But he's totally right about the roundabout.
Boldly staying put where no one has stayed put before
Couldn't agree more. I made a couple of edits regarding the town I've lived in for twenty years (including fixing an out of date link to a website I run), and the page owner (who lives in Thailand, I believe) reverted them. I sent him an appropriate message, put the changes back in, and strangely they stuck the second time.
If you're going to resort to describing colours for the hard of hearing or whatever, you could at least use the universally accepted X11 colours...
Your mauve looks more like "hotpink" to me, and teal is definitely nearer "turquoise. Or, of course, you could use the RGB values, which would be clearly understood by at least 90% of the Reg readership.
Same thing happened to me. £10 cleaned out in a couple of hours, with calls to Yemen, Belarus and somewhere in Africa. Yes, I had a strong password. No, I didn't leave myself logged in a public place. Skype kindly spotted that my account was subject to fraudulent activity and suspended it when there was 13p of credit left, necessitating various hoop jumping to get it reactivated. No refund though, needless to say. I then got an irritating set of alerts informing me that my credit was low.
It's the latest thing. Apparently, removing punctuation, capitalisation and spelling improves legibility... just like removing 3D effects and colour from the icons in Windows 8.
Worth pointing out that holding a camera far enough away to see the LCD screen (assuming it's not sunny, in which case you probably won't be able to see it at all), leads to a naturally more wobbly stance. Not good for your obscene telephoto lenses. However, you don't eventually end up looking like Patrick Moore.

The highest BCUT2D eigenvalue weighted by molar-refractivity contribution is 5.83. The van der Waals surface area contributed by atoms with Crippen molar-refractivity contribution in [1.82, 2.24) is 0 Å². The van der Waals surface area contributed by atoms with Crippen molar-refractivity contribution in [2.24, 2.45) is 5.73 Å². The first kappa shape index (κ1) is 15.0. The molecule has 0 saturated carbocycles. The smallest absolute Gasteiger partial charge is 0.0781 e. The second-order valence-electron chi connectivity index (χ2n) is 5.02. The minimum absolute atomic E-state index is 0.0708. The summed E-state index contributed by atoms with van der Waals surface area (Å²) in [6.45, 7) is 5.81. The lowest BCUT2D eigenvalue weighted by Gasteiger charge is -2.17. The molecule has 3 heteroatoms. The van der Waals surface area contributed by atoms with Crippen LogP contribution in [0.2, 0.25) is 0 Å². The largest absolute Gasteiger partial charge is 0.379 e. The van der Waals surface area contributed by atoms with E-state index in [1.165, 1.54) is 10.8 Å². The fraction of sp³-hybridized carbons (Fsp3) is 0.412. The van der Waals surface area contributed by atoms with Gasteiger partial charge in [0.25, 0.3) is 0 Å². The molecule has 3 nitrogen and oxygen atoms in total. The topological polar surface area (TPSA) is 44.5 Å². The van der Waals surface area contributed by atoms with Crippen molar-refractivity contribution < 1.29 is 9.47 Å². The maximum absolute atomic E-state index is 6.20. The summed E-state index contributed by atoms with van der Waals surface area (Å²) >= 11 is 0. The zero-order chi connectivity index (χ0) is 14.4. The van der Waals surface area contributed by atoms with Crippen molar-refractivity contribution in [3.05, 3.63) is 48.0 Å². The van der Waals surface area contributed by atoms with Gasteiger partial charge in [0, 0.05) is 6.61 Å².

People have been "BT bashing" for as long as I can remember. Personally, I reckon they're doing a good job. They have to make a profit, same as anyone else, and rolling out FTTP to the whole country sometime in the next fortnight (which appears to be what a lot of posters to this forum require) is infeasible from both a technical and an economic perspective.
Compared with Virgin, who will only invest where there is a sufficiently high number of potential subscribers per square metre (PS/M2, you heard it here first) and won't open their network to anyone else, I reckon BT are pretty good.
BTW, I don't work for BT, but I do have no cause for complaint (FTTC 80/20).
I am now donning fireproof underwear in anticipation.
So that will be "Really Soon" then?
Before you know it, we'll be dropping apostrophes and using "like" at least three times in every sentence. Not that you'll be able to differentiate one sentence from another, of course, because there won't be any punctuation.
Or maybe I'm just being picky :-)